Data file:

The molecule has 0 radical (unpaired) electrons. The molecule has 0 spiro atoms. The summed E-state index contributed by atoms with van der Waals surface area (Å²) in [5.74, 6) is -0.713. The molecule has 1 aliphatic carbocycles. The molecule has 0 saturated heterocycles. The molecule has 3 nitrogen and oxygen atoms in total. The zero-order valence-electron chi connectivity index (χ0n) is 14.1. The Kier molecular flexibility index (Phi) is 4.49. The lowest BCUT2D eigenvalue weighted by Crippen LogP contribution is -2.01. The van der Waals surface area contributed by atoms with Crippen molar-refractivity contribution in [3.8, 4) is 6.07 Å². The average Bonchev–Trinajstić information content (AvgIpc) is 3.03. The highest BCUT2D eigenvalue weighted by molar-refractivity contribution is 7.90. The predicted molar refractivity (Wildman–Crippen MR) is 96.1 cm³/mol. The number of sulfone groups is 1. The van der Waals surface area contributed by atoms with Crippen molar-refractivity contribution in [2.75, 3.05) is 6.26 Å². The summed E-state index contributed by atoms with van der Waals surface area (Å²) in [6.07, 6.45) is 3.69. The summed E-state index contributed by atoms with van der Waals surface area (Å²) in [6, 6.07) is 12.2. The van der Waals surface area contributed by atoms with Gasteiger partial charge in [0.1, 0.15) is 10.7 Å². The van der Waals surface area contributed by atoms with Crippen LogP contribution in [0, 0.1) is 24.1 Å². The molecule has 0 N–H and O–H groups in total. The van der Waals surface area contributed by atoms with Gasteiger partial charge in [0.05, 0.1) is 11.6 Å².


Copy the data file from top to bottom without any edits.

The molecule has 0 radical (unpaired) electrons. The molecule has 0 spiro atoms. The summed E-state index contributed by atoms with van der Waals surface area (Å²) in [5.74, 6) is -0.713. The molecule has 1 aliphatic carbocycles. The molecule has 0 saturated heterocycles. The molecule has 3 nitrogen and oxygen atoms in total. The zero-order valence-electron chi connectivity index (χ0n) is 14.1. The Kier molecular flexibility index (Phi) is 4.49. The lowest BCUT2D eigenvalue weighted by Crippen LogP contribution is -2.01. The van der Waals surface area contributed by atoms with Crippen molar-refractivity contribution in [3.8, 4) is 6.07 Å². The average Bonchev–Trinajstić information content (AvgIpc) is 3.03. The highest BCUT2D eigenvalue weighted by molar-refractivity contribution is 7.90. The predicted molar refractivity (Wildman–Crippen MR) is 96.1 cm³/mol. The number of sulfone groups is 1. The van der Waals surface area contributed by atoms with Crippen molar-refractivity contribution in [2.75, 3.05) is 6.26 Å². The summed E-state index contributed by atoms with van der Waals surface area (Å²) in [6.07, 6.45) is 3.69. The summed E-state index contributed by atoms with van der Waals surface area (Å²) in [6, 6.07) is 12.2. The van der Waals surface area contributed by atoms with Gasteiger partial charge in [0.1, 0.15) is 10.7 Å². The van der Waals surface area contributed by atoms with Crippen LogP contribution in [0, 0.1) is 24.1 Å². The molecule has 0 N–H and O–H groups in total. The van der Waals surface area contributed by atoms with Gasteiger partial charge in [0.05, 0.1) is 11.6 Å².